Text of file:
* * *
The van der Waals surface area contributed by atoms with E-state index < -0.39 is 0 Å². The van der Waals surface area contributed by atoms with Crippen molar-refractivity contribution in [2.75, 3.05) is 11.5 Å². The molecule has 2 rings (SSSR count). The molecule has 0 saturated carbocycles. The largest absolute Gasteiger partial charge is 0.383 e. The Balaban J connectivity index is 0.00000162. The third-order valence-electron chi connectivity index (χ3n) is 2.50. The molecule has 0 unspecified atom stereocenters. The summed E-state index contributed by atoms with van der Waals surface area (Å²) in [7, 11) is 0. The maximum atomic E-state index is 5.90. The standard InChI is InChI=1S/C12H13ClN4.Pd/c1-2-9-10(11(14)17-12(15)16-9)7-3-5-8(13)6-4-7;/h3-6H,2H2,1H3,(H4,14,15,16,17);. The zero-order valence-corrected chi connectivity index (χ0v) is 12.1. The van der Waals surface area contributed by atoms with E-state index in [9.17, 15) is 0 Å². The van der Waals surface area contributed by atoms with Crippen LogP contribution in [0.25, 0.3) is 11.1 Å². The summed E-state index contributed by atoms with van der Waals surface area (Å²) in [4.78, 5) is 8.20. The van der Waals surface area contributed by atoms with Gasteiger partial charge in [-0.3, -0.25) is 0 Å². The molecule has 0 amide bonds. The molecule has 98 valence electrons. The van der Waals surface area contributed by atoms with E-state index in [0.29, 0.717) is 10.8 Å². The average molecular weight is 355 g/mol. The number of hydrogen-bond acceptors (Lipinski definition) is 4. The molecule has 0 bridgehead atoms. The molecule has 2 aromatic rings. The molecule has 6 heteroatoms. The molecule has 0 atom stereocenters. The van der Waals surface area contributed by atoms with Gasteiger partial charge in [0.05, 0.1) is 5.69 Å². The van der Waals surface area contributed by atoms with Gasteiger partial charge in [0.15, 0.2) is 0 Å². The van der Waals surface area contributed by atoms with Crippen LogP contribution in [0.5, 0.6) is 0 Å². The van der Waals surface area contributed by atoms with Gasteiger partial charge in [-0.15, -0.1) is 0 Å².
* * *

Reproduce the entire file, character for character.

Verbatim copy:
The van der Waals surface area contributed by atoms with E-state index < -0.39 is 0 Å². The van der Waals surface area contributed by atoms with Crippen molar-refractivity contribution in [2.75, 3.05) is 11.5 Å². The molecule has 2 rings (SSSR count). The molecule has 0 saturated carbocycles. The largest absolute Gasteiger partial charge is 0.383 e. The Balaban J connectivity index is 0.00000162. The third-order valence-electron chi connectivity index (χ3n) is 2.50. The molecule has 0 unspecified atom stereocenters. The summed E-state index contributed by atoms with van der Waals surface area (Å²) in [7, 11) is 0. The maximum atomic E-state index is 5.90. The standard InChI is InChI=1S/C12H13ClN4.Pd/c1-2-9-10(11(14)17-12(15)16-9)7-3-5-8(13)6-4-7;/h3-6H,2H2,1H3,(H4,14,15,16,17);. The zero-order valence-corrected chi connectivity index (χ0v) is 12.1. The van der Waals surface area contributed by atoms with E-state index in [9.17, 15) is 0 Å². The van der Waals surface area contributed by atoms with Crippen LogP contribution in [0.25, 0.3) is 11.1 Å². The summed E-state index contributed by atoms with van der Waals surface area (Å²) in [4.78, 5) is 8.20. The van der Waals surface area contributed by atoms with Gasteiger partial charge in [-0.3, -0.25) is 0 Å². The molecule has 0 amide bonds. The molecule has 98 valence electrons. The van der Waals surface area contributed by atoms with E-state index in [0.29, 0.717) is 10.8 Å². The average molecular weight is 355 g/mol. The number of hydrogen-bond acceptors (Lipinski definition) is 4. The molecule has 0 bridgehead atoms. The molecule has 2 aromatic rings. The molecule has 6 heteroatoms. The molecule has 0 atom stereocenters. The van der Waals surface area contributed by atoms with Gasteiger partial charge in [0.05, 0.1) is 5.69 Å². The van der Waals surface area contributed by atoms with Gasteiger partial charge in [0.15, 0.2) is 0 Å². The van der Waals surface area contributed by atoms with Crippen LogP contribution in [0.5, 0.6) is 0 Å². The van der Waals surface area contributed by atoms with Gasteiger partial charge in [-0.15, -0.1) is 0 Å².